Mucking Out a Basement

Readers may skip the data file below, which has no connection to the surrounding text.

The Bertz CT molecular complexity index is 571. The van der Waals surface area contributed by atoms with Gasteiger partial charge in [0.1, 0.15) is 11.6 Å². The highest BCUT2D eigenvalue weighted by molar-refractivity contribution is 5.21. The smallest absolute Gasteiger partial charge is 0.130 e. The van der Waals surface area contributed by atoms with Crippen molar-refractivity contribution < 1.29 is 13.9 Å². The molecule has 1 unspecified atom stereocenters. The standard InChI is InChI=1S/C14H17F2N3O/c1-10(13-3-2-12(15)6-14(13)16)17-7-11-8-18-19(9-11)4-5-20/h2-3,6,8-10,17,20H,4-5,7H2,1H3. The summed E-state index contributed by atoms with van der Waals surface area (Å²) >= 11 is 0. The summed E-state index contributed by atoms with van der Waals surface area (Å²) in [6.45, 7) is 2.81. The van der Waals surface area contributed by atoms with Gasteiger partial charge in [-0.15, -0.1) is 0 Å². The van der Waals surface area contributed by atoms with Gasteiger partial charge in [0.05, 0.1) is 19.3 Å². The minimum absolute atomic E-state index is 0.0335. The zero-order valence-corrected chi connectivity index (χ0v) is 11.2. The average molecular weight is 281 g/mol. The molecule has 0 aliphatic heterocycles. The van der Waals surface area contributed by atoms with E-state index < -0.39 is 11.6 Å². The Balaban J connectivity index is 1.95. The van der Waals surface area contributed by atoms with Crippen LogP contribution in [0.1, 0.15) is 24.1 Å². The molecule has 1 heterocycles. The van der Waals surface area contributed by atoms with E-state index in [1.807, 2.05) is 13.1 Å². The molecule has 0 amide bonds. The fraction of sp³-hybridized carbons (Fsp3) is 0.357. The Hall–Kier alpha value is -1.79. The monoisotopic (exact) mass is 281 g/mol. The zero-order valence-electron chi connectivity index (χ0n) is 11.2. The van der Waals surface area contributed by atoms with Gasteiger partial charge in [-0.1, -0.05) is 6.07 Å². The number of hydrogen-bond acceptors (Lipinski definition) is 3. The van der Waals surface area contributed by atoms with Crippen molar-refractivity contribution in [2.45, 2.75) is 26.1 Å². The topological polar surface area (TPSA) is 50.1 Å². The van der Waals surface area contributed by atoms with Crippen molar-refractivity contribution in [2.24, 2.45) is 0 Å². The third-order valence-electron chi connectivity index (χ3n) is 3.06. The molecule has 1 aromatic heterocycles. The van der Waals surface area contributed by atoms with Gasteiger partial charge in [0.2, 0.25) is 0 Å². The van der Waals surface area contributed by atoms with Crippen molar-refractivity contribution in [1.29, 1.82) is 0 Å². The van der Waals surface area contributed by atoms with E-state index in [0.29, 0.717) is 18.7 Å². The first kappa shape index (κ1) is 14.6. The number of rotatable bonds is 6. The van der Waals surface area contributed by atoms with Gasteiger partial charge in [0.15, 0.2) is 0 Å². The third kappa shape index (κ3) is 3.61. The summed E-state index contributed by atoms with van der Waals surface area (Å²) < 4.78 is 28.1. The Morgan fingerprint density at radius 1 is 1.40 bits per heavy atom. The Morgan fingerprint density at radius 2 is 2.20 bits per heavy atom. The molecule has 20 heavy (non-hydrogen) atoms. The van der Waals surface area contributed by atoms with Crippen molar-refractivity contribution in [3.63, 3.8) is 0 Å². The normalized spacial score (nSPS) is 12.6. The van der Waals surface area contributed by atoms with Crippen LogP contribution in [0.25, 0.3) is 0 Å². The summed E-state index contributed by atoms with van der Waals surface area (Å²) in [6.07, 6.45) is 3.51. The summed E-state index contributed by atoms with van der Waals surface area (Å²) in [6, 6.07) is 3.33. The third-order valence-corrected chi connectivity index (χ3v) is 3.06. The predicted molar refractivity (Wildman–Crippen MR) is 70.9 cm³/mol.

Mucking out a basement: In case you’ve never done it, I’ll tell you what it’s usually like. There is no power in the house, so the only light comes from windows or string lights that you bring in and hook up to a generator. So the first time you go down there, it’s dark and smells pretty strongly of mold. You wear a respirator, but it’s not easy because they fog up your glasses, and you can’t breathe as well, especially after carrying an especially heavy bucket of muck up the stairs. There are things that were in the basement that floated around and then settled as the water went down. With the flood water comes a lot of sediment, so everything is dirty. And usually, the sewer backs up. So let’s not think about what else is down there. You have to carry everything out. Sometimes you carry it by hand to an open window and throw it out. Sometimes you carry it up the stairs and out the front door to a big pile on the curb. You see what the homeowner had. (In one house, there were something like oxen horns. I think I would have liked that home owner.) If there was a freezer, it floated and then tipped over and spilled everything out. If there was anything like a bucket or a tote, it may have filled up with water, and still had the water in it. That water smelled like raw sewage. If there was carpet, it is still wet and muddy. You have to cut it up to get it out. All the drywall and paneling needs to be torn down and brought outside. Usually, the mud and drywall particles and small things get shoveled into a bucket and carried out. The furnace and hot water heater need to be drained and come out. Sometimes you can get them up the stairs, but sometimes you have to cut them up to get them out. Sometimes the duct work comes out. Sometimes it stays. It’s up the homeowner. Any insulation comes out. Then you take a pry bar or a hammer and pull all the nails out of the studs and ceiling joists. Every time you carry something out and breathe fresh air, you have to go back down into the basement. In the end, you sweep up the nails and all the drywall and mud you can. Scrape a layer of dirt off the floor. Carry it out. By then, the smell is not so bad. There is more light. There are no “unknowns.” It’s pretty wide open with no walls. The next step is someone to come in and sanitize it. We didn’t do that part.
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